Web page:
Six Worst Draculas: Bram Stoker’s Dracula

The biggest, baddest vampire of them all remains Dracula. The king of the vampires has appeared in near-countless films and TV shows since he was created by author Bram Stoker. We’ve seen some brilliant takes on the legendary bloodsucker, but sadly, not all Draculas are created equal. For every Dracula who successfully fangs and woos the ladies, there are far more who miss the jugular. With that in mind, I want to count down to Halloween the six worst Draculas. To be fair, I’m only going by some of the more widely seen and those I’m personally familiar with, so I’m certain there are worse performances to be found. With that in mind, let’s begin with what I’m sure will be a controversial selection.

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#6 Gary Oldman from Bram Stoker’s Dracula

Gary Oldman looking dapper as Dracula in Bram Stoker's DraculaOh, I know. Many of you vampire lovers get all hot and bothered thinking fondly on this 1992 classic directed by Francis Ford Coppola. One can hardly fault Winona Ryder’s Mina for lusting after Gary Oldman’s Dracula while engaged to Keanu Reeves’s flat, boring Jonathan Harker. I will grant you that Oldman delivers some solid acting for Bram Stoker’s Dracula, but the way the character is written is where I take fault with this interpretation of the classic monster.

For whatever reason, the filmmakers decided Dracula needs to be a sympathetic character, so they created this ludicrous story where Mina Harker is the reincarnation of his lost love Elisabeta. Dracula ends up more like someone suffering from multiple personality disorder than a well-written, fleshed out villain. One moment, he’s this evil, tyrannical monster, and the next, he’s this misunderstood victim who just needs a little lovin’. It doesn’t work, and what’s worse, it has nothing to do with Stoker’s original novel. Calling this film Bram Stoker’s Dracula is a murderous joke.

Certainly, this isn’t the first Dracula production to suggest the reincarnated/lost love storyline. Sadly, I think this film planted the notion so solidly within the public mind that people just assume the Mina/Dracula romance is part of Stoker’s novel and have recycled the idea many times since then. Not only did it show up again in the recent NBC television series Dracula starring Jonathan Rhys Meyers, but the film Dracula Untold ended with the obvious intent of recycling this storyline for the sequel that has yet to happen (and likely never will).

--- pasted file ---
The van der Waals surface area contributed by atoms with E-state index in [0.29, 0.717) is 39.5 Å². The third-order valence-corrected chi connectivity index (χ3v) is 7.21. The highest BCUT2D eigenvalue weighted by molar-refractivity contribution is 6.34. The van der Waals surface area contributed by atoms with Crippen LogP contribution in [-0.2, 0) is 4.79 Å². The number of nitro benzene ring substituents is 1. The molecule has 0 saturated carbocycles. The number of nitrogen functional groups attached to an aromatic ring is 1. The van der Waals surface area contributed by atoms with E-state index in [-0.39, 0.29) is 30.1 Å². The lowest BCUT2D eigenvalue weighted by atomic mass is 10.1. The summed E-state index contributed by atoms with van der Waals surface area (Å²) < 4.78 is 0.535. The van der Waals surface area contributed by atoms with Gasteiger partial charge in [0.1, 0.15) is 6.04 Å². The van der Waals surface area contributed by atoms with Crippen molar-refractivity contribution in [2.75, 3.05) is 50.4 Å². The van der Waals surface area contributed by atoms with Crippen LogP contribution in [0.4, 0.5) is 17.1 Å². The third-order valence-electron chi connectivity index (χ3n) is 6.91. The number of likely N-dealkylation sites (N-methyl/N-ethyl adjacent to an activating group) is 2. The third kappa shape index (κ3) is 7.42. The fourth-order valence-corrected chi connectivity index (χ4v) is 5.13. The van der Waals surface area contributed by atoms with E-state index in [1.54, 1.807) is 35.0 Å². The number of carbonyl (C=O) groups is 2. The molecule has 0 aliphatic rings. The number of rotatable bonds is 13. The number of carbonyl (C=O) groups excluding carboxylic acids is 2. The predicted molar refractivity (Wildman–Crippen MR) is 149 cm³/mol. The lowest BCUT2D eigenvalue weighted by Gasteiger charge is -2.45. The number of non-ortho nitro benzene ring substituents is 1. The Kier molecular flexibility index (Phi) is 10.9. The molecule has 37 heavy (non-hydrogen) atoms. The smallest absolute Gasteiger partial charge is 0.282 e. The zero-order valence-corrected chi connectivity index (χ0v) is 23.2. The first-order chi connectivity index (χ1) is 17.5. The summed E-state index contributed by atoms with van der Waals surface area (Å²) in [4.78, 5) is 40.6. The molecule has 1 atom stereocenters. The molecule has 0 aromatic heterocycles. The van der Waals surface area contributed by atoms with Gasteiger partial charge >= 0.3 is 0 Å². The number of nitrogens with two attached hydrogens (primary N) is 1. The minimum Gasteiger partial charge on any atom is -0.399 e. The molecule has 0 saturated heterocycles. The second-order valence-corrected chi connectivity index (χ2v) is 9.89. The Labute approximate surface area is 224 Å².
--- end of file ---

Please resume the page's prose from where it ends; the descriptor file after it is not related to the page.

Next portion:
Gary Oldman looking like he was trying to shape his head like a heart as Dracula in Bram Stoker's DraculaYes, I know you Dracula/Mina shippers love your Gary Oldman Dracula. You keep posting those photoshopped memes of how romantic this doomed romance was, but I think this version of the king vampire is a miserable joke. If Coppola hadn’t had the audacity to call the film Bram Stoker’s Dracula, I might have been more forgiving. Then again, that bizarre hair style for the sickly old version of Dracula near the beginning of the film was sin enough (seriously, Wolverine’s hair looks less improbable by comparison).

Feel free to comment if you agree or disagree, and come back tomorrow for another “Worst Dracula” that features some serious vampire beefcake.

About Bill Blume

Bill Blume discovered his love for the written word while in high school and has been writing ever since. His latest book Gidion's Blood is being released on August 11th by Diversion Books. His short stories have been in many fantasy anthologies and various ezines. Just like the father figure in his first novel, Bill works as a 911 dispatcher for Henrico County Police and has done so for more than a decade. He also served as the 2013 chair for James River Writers in Richmond, which produces one of the nation’s best annual conferences for educating and connecting writers.
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3 Responses to Six Worst Draculas: Bram Stoker’s Dracula

  1. Pingback: Six Worst Draculas: Dracula 2000 | Bill Blume

  2. Pingback: Six Worst Draculas: Blood for Dracula | Bill Blume

  3. Way, way back when, I would have vehemently disagreed with you.
    That was then, this is now and I so happen to agree.
    Oldman was great, I was glad to watch him, but this film rests a lot on it’s aesthetics as opposed to good story-telling and effective world building.
    I too laughed when Coppola called it Bram Stoker’s Dracula. Dude, this is YOUR Dracula, through and through, it would have been okay if you had officially labeled it Francis Ford Coppola’s Dracula rather than the audience.

    Liked by 1 person

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